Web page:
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Cassandra French's Finishing School For Boys Paperback – 1 Sep 2005


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Product details

  • Paperback: 368 pages
  • Publisher: Arrow; New Ed edition (1 Sept. 2005)
  • Language: English
  • ISBN-10: 0099472554
  • ISBN-13: 978-0099472551
  • Product Dimensions: 12.9 x 2.3 x 19.7 cm
  • Average Customer Review: 4.0 out of 5 stars  See all reviews (4 customer reviews)
  • Amazon Bestsellers Rank: 1,984,934 in Books (See Top 100 in Books)

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Product Description

Review

"

'A hilarious parody ... Unspeakable fun'

" (New York Times)

"

'Garcia has a knack for pointing out the absurdities of both the female mind and Tinseltown. And though the situation soon turns hilariously outrageous, anyone who's been on a really bad date can relate. A-'

" (Entertainment Weekly)

"'Prepare for a twisted tale ... Garcia pushes the limit of laugh-or-gasp fun as Cassandra trains her former dates in the skills of woman-pleasing. Warped? Yes. But who doesn't want a well-behaved man?'" (Marie Claire)

"'Eric Garcia has written a great satirical twist on chick lit.'" (Chicago Tribune)

"'Sex and the City meets Misery' " (Houston Chronicle)

Book Description

'HILARIOUS AND WILDLY IMAGINATIVE; A SCREAM FROM START TO FINISH' WENDY HOLDEN

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Most Helpful Customer Reviews

1 of 1 people found the following review helpful By Mr. Joe HALL OF FAMETOP 1000 REVIEWER on 3 Nov. 2004
Format: Hardcover
"The last fifteen years of failed dates, the boys with wandering hands, the boys whose hands didn't wander enough, the ones who left and the ones who wouldn't let me leave. They didn't deserve to walk into a room with Cassandra French on their arm."
Thus, with that dysfunctional experience with male-female relationships in her past, 29-year old Cassandra French, employed in the business office of a Los Angeles movie studio, proactively sets out to mold three young men with promise - her "boys" - into the New Age men they could be, replete with polished manners, polite language, sensitivity to a woman's needs, chivalry, and good fashion sense. Cassie has kept Owen, Alan and Daniel chained to cots in the basement of her Westwood home for months, alternating behavioral modification "lessons" with doses of calming morphine. (I've lived in SoCal for five decades, and have never been in a home with a basement. After the Cuban Missile Crisis, my Dad built a bomb shelter under our garage - but that doesn't count.)
CASSANDRA FRENCH'S FINISHING SCHOOL FOR BOYS is, believe it or not, a remarkably comedic novel. Author Eric Garcia pulls this off by making his heroine decidedly unhinged, but not cruel or even unkind. Indeed, she reads her charges bedtime stories, tucks them in at lights out, entertains them with games and a regular "movie night", keeps them properly fed, and fully intends to release them back into the world once they "graduate". But things begin to unravel when she "enrolls" in her school a famous actor who'd seduced and bedded her for uncommonly selfish and boorish reasons. Once under restraint and in her control, he subsequently dies in a freak accident involving chains, manacles, electric current, and yoga.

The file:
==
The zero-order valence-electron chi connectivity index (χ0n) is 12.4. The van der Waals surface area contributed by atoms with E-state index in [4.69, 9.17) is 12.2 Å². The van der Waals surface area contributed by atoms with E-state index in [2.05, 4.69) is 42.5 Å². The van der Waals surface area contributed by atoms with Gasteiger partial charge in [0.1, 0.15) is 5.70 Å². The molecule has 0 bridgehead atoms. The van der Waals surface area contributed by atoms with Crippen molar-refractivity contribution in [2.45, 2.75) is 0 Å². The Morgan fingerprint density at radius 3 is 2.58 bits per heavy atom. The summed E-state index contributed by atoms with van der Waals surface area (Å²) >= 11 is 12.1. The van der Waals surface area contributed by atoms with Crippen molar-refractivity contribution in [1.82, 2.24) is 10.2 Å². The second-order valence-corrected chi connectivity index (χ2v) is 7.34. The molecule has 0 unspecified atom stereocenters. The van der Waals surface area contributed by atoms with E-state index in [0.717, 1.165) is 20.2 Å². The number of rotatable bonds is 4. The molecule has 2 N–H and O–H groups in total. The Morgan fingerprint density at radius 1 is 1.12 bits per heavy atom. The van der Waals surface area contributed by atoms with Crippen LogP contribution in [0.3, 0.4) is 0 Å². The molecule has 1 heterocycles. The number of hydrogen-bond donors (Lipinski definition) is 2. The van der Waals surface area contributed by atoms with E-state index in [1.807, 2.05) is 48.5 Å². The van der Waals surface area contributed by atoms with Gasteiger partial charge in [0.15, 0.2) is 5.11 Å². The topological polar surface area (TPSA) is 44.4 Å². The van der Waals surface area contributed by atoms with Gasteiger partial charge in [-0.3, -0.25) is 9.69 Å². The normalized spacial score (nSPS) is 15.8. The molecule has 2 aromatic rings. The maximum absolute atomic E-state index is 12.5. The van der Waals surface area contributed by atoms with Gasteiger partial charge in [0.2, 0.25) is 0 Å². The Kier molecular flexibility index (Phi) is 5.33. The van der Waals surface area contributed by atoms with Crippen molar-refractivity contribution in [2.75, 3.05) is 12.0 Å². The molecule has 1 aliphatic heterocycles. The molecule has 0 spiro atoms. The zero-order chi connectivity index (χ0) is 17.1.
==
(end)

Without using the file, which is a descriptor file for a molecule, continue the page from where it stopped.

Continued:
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1 of 1 people found the following review helpful By Kendra on 1 Jan. 2008
Format: Paperback
I definitely understand the disappointment many of these reviewers felt. My thoughts? Lighten up!!! I found Garcia's book absolutely hilarious. Not at all like his Rex series (which I also loved), Finishing School is unlike most other novels.

I think the title and cover may have surprised the disappointed readers here. Finishing School is marketed with the Chick-Lit-type cover, yet it's nothing like Sophie Kinsella (who I adore). This is dark, but not American Psycho-dark (well, I shamefully appreciated that, too, for what it was at the time). Finishing School is black humor--but it's black humor laced with light humor.

The heroine of this book is missing her moral compass. Still, she's interesting, funny, and strange. She IS offensive, but the book is not. The book doesn't advocate doing the things Cassandra French does. It tells the story of someone who does do these things. In that sense, it's funny.
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Format: Paperback
I would rather judge a book by its author than its cover, which is a good thing with `Cassandra French's Finishing School for Boys' by Eric Garcia. Garcia is the writer behind the leftfield PI Rex series about a dinosaur detective! If I had not known this I would have been unlikely to have picked up this book with a title and cover similar to a lot of so called Chick Lit. `Cassandra' in many ways basks in the stereotypes of that genre, with its main characters all being intelligent, but neurotic, women. However, Garcia gives the book a far funnier and darker edge by making Cassandra the type of women who locks men up in her basement to teach them manners.